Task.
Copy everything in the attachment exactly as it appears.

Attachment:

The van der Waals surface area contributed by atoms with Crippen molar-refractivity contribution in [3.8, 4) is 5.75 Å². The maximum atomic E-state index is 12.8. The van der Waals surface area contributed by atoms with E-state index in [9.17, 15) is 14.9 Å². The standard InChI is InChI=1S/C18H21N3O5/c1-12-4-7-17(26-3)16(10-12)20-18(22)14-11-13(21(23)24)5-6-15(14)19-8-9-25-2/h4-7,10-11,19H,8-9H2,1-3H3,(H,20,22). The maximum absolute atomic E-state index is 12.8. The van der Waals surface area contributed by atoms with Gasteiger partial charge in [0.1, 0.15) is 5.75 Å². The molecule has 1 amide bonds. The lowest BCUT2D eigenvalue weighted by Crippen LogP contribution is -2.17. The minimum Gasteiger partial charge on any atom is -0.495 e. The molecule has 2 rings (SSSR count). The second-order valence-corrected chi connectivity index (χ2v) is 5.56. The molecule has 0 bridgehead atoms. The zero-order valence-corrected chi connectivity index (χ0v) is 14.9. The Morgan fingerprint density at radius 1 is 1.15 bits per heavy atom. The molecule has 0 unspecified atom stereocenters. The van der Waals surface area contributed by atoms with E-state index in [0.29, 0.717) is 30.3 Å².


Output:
The van der Waals surface area contributed by atoms with Crippen molar-refractivity contribution in [3.8, 4) is 5.75 Å². The maximum atomic E-state index is 12.8. The van der Waals surface area contributed by atoms with E-state index in [9.17, 15) is 14.9 Å². The standard InChI is InChI=1S/C18H21N3O5/c1-12-4-7-17(26-3)16(10-12)20-18(22)14-11-13(21(23)24)5-6-15(14)19-8-9-25-2/h4-7,10-11,19H,8-9H2,1-3H3,(H,20,22). The maximum absolute atomic E-state index is 12.8. The van der Waals surface area contributed by atoms with Gasteiger partial charge in [0.1, 0.15) is 5.75 Å². The molecule has 1 amide bonds. The lowest BCUT2D eigenvalue weighted by Crippen LogP contribution is -2.17. The minimum Gasteiger partial charge on any atom is -0.495 e. The molecule has 2 rings (SSSR count). The second-order valence-corrected chi connectivity index (χ2v) is 5.56. The molecule has 0 bridgehead atoms. The zero-order valence-corrected chi connectivity index (χ0v) is 14.9. The Morgan fingerprint density at radius 1 is 1.15 bits per heavy atom. The molecule has 0 unspecified atom stereocenters. The van der Waals surface area contributed by atoms with E-state index in [0.29, 0.717) is 30.3 Å².